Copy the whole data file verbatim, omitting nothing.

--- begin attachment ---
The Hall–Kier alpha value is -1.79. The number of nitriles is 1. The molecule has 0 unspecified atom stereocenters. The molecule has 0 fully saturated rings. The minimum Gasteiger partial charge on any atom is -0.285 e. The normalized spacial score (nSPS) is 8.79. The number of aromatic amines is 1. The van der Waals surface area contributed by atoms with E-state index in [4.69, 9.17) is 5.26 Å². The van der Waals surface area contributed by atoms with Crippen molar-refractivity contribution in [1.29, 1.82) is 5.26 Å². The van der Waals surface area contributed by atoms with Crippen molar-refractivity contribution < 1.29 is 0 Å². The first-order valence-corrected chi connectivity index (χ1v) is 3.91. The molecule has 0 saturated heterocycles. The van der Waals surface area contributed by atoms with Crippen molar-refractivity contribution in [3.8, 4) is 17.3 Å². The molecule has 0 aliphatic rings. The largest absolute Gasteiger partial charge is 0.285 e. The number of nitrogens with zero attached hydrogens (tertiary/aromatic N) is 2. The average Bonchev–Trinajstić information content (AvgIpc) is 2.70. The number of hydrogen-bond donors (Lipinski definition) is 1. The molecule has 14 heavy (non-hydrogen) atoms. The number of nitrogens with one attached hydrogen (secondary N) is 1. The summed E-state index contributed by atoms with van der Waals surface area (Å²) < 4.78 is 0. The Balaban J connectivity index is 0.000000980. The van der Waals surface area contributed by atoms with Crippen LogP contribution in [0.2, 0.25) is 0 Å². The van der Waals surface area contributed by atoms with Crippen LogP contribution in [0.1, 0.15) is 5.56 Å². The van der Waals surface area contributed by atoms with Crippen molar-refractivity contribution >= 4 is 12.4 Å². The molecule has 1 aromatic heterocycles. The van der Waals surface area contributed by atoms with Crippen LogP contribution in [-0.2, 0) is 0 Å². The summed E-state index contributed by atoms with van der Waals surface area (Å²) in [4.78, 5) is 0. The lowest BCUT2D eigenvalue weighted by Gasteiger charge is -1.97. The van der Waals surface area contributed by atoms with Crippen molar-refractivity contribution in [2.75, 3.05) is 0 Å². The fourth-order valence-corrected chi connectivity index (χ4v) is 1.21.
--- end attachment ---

The Hall–Kier alpha value is -1.79. The number of nitriles is 1. The molecule has 0 unspecified atom stereocenters. The molecule has 0 fully saturated rings. The minimum Gasteiger partial charge on any atom is -0.285 e. The normalized spacial score (nSPS) is 8.79. The number of aromatic amines is 1. The van der Waals surface area contributed by atoms with E-state index in [4.69, 9.17) is 5.26 Å². The van der Waals surface area contributed by atoms with Crippen molar-refractivity contribution in [1.29, 1.82) is 5.26 Å². The van der Waals surface area contributed by atoms with Crippen molar-refractivity contribution < 1.29 is 0 Å². The first-order valence-corrected chi connectivity index (χ1v) is 3.91. The molecule has 0 saturated heterocycles. The van der Waals surface area contributed by atoms with Crippen molar-refractivity contribution in [3.8, 4) is 17.3 Å². The molecule has 0 aliphatic rings. The largest absolute Gasteiger partial charge is 0.285 e. The number of nitrogens with zero attached hydrogens (tertiary/aromatic N) is 2. The average Bonchev–Trinajstić information content (AvgIpc) is 2.70. The number of hydrogen-bond donors (Lipinski definition) is 1. The molecule has 14 heavy (non-hydrogen) atoms. The number of nitrogens with one attached hydrogen (secondary N) is 1. The summed E-state index contributed by atoms with van der Waals surface area (Å²) < 4.78 is 0. The Balaban J connectivity index is 0.000000980. The van der Waals surface area contributed by atoms with Crippen LogP contribution in [0.2, 0.25) is 0 Å². The van der Waals surface area contributed by atoms with Crippen LogP contribution in [0.1, 0.15) is 5.56 Å². The van der Waals surface area contributed by atoms with Crippen molar-refractivity contribution >= 4 is 12.4 Å². The molecule has 1 aromatic heterocycles. The van der Waals surface area contributed by atoms with Crippen LogP contribution in [-0.2, 0) is 0 Å². The summed E-state index contributed by atoms with van der Waals surface area (Å²) in [4.78, 5) is 0. The lowest BCUT2D eigenvalue weighted by Gasteiger charge is -1.97. The van der Waals surface area contributed by atoms with Crippen molar-refractivity contribution in [2.75, 3.05) is 0 Å². The fourth-order valence-corrected chi connectivity index (χ4v) is 1.21.